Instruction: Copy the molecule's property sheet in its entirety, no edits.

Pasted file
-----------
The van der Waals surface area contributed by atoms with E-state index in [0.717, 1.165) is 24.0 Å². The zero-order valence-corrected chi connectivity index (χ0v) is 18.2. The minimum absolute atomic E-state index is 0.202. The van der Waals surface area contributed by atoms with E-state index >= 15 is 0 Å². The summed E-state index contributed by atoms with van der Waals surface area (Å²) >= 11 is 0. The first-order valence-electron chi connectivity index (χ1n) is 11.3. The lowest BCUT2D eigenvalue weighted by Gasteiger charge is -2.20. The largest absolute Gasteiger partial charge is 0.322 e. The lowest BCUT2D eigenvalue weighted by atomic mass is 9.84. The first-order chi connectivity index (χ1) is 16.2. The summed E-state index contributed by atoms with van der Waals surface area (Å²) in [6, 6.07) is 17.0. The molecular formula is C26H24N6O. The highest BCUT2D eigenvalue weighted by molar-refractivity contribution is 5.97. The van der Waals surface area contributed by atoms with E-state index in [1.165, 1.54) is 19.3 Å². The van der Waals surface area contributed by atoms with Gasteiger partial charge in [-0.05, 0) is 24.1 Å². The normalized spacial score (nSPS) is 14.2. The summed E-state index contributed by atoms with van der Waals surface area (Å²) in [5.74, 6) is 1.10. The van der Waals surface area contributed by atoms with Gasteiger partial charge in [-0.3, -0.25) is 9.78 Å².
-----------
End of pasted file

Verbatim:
The van der Waals surface area contributed by atoms with E-state index in [0.717, 1.165) is 24.0 Å². The zero-order valence-corrected chi connectivity index (χ0v) is 18.2. The minimum absolute atomic E-state index is 0.202. The van der Waals surface area contributed by atoms with E-state index >= 15 is 0 Å². The summed E-state index contributed by atoms with van der Waals surface area (Å²) >= 11 is 0. The first-order valence-electron chi connectivity index (χ1n) is 11.3. The lowest BCUT2D eigenvalue weighted by Gasteiger charge is -2.20. The largest absolute Gasteiger partial charge is 0.322 e. The lowest BCUT2D eigenvalue weighted by atomic mass is 9.84. The first-order chi connectivity index (χ1) is 16.2. The summed E-state index contributed by atoms with van der Waals surface area (Å²) in [6, 6.07) is 17.0. The molecular formula is C26H24N6O. The highest BCUT2D eigenvalue weighted by molar-refractivity contribution is 5.97. The van der Waals surface area contributed by atoms with E-state index in [1.165, 1.54) is 19.3 Å². The van der Waals surface area contributed by atoms with Gasteiger partial charge in [-0.05, 0) is 24.1 Å². The normalized spacial score (nSPS) is 14.2. The summed E-state index contributed by atoms with van der Waals surface area (Å²) in [5.74, 6) is 1.10. The van der Waals surface area contributed by atoms with Gasteiger partial charge in [-0.3, -0.25) is 9.78 Å².